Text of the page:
Tea with Frances.
I have on my bookcase, nestling between the works of Gennady Spirin and Cicely Mary Barker, a small collection of sumptuously illustrated books by another gifted illustrator of equal stature by the name of Frances Tyrrell. She is one of those artists whose work deserves to be more widely known, so I decided to invite her round for a cuppa for a chance to get to know her a little better. We hope you will join us.
How do you take your tea and in what kind of cup do you like it served?
Thank you so much for inviting me. Hot, milky and sweet is how I like my tea please, and in a bone china mug or a cup and saucer – perhaps one of those beautiful mugs with a Valerie Greeley design?.
( Blushes, I did not pay her to say that! )
If you could choose anyone, past, present or future, who would be joining us for tea?
William Morris, to humbly hear whatever he would care to say about art, design, nature, literature and inspiration. If it were possible to invite one or two more I would include Arthur Rackham and Kay Nielsen, and I would love to have tea with Charles Kingsley too, and ask him for a story.
Will you tell us a little about your background in art and design?
I grew up with beautifully illustrated books in the house, second-hand volumes that my mother collected. I remember in particular a gorgeous edition of The Idylls of the Kings, and a charming nursery rhyme book from the 1920's, all of which fired my appreciation for design, detail and romance. I took fine arts at university but had to learn the illustrators' trade in the field, first with a major greeting card company and then with book publishers here and abroad.
Where are you based and does it influence your work?
Oakville, Ontario is my home, and my house and upstairs studio are just a block up the street from the lake. I have always lived in suburbs, with sidewalks on the one hand and on the other a glimpse of fairyland in nearby woods and fields. The long winters here can seem straight out of Hans Anderson's Snow Queen. As a youngster I was enchanted by the beautiful, complex frost patterns on windows and, like Anderson's Kay and Gerda, would press a heated coin into the frost to make a peephole. I still try to capture the magic of those sweeping snows and gardens of ice in my paintings.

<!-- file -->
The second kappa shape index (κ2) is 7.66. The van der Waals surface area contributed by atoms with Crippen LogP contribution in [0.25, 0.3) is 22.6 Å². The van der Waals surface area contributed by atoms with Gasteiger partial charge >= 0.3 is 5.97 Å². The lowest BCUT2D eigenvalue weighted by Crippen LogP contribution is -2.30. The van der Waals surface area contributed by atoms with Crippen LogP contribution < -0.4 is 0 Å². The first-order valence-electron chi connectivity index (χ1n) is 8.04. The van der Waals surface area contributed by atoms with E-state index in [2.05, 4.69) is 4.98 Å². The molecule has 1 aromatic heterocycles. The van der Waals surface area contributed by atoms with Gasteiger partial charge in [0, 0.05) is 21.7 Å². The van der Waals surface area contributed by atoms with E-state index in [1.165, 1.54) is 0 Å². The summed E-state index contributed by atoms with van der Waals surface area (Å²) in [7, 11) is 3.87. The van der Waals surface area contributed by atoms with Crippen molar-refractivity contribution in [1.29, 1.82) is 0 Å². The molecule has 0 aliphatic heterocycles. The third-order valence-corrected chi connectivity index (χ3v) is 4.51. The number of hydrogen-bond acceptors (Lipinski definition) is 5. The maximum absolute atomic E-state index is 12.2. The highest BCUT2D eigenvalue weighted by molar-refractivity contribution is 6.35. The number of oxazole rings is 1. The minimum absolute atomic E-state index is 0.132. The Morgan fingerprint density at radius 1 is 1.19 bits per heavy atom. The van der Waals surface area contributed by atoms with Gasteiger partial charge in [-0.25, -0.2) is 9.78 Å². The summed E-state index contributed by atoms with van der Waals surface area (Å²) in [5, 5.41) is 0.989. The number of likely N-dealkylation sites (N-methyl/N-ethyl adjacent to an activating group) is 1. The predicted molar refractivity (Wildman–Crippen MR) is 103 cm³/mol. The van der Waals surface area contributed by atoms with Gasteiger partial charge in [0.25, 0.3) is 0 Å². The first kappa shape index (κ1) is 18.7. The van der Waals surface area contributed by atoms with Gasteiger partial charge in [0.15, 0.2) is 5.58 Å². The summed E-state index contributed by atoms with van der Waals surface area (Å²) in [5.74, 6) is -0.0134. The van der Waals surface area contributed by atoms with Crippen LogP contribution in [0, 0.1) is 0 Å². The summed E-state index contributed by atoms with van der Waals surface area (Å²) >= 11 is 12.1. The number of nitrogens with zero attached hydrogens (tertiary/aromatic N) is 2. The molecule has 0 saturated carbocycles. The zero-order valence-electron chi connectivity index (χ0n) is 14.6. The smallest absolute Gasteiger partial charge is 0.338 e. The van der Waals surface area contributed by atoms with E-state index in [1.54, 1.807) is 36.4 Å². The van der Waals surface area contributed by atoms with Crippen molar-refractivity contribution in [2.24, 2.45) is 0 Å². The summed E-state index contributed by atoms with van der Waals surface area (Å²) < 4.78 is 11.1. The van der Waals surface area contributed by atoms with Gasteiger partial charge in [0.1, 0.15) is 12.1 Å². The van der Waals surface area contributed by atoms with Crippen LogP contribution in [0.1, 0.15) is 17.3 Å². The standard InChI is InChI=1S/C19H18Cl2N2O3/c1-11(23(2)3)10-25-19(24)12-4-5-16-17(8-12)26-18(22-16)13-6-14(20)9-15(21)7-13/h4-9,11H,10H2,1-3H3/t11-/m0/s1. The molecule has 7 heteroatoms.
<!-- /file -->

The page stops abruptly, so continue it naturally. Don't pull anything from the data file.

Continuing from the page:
What have you been doing/working on today?
Fairies and more fairies, as I prepare for an art show coming up in June, to coincide with International Fairy Day on June 24. Today I am sketching a fairy wedding, with a bride and groom and their attendants and a confetti of flower petals. This is the untidy stage, getting everyone lined up and properly dressed! The fairy wedding is part of the next Illustrated Fairy Gazette, the 6th in our series of miniature hand made fairy-to-fairy publications.
( Believe me, these hand made publications are exquisite, I bought a series a few years ago.)
I hope that you have brought along something wonderful to show us, what is it?
After the wedding the happy couple, fairy royalty, make their royal progress in this water lily carriage, inspired by the story of Thumbelina..
Thank you so much for taking the time to chat over a cuppa, albeit a virtual one.
I am sure that everyone enjoyed that interview and if you would like to learn more about Frances and her work you can visit her website here.
Frances also has a blog called Treasure Seekers Studio
an Etsy shop
Frances also has a very gifted mother called Avril Tyrrell who writes her stories, lucky lady!